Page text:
Mission to Mars: 8 Amazing Tech Tools Aboard NASA’s Curiosity Rover
Everyone’s talking about the $2.5 billion Curiosity rover‘s “terrifying” Hollywood-blockbuster-worthy landing: seven knuckle-in-teeth minutes in early August during which its aeroshell-armored bulk will plummet through Mars’ thin atmosphere at incredible speeds, snap apart to shed its back-shell, then fire rockets to slow its descent. It’ll be like Iron Man pulling out of a planetary dive, finally hovering dozens of feet above the designated Martian landing site — Gale Crater, near an 18,000-foot tall mound of debris — to gently lower the Mini-Cooper-sized rover itself from a nylon tether.
But what happens once the rover’s safely on the ground and NASA’s popping champagne corks? Assuming Curiosity — aka the Mars Science Laboratory, or MSL — survives the journey, what about the technology it’s hauled for over eight months through 354 million miles of vacuum at close to 48,000 miles per hour, and that it’ll deploy during its nearly two-year exploratory mission?
To understand the tech, you have to first understand Curiosity’s purpose.
“If you had to reduce the MSL’s scientific mission to one word, it would be habitability,” says MSL deputy project scientist Dr. Ashwin Vasavada. “For better than a decade, we’ve been doing what we call ‘following the water.’”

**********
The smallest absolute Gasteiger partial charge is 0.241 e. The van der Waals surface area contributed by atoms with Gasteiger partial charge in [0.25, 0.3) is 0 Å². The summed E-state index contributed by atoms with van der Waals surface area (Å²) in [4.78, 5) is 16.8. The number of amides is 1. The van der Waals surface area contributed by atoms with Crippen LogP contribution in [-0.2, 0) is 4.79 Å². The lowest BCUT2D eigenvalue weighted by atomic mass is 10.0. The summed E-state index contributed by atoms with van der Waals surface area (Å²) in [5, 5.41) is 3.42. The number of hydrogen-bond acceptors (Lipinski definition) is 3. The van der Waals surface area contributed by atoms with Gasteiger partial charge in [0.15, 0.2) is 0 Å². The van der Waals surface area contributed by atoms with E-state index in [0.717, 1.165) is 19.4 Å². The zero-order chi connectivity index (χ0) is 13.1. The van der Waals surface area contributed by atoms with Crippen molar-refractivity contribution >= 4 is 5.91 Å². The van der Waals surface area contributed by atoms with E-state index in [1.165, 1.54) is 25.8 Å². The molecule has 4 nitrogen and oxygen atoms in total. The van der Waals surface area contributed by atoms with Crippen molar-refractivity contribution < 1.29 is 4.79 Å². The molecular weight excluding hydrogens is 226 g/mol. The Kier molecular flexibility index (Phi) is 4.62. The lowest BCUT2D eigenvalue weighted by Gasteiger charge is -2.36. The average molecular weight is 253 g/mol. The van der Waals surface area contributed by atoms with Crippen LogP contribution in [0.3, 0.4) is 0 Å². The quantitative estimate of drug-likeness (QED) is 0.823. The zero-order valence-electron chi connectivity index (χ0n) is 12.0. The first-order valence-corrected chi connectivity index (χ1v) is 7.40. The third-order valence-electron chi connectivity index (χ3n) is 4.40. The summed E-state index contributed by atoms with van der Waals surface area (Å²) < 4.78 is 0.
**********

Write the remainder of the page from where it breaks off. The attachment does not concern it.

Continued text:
Water is one of the common factors for all known life on Earth, and therefore at the crux of any investigative journey to understand whether Mars could have contained — or ever harbored — life itself.
“So now we’re asking the next question, which is not just water, but what about the other ingredients that life would require,” says Vasavada, noting that Curiosity has a much broader mission than prior rovers: looking for life sources like carbon, water, sunlight and chemical energy, as well as hazards to life in the form of radiation.
“We do this broad survey of the environmental conditions at our landing site to see if we can call anything we find a habitable environment,” he says.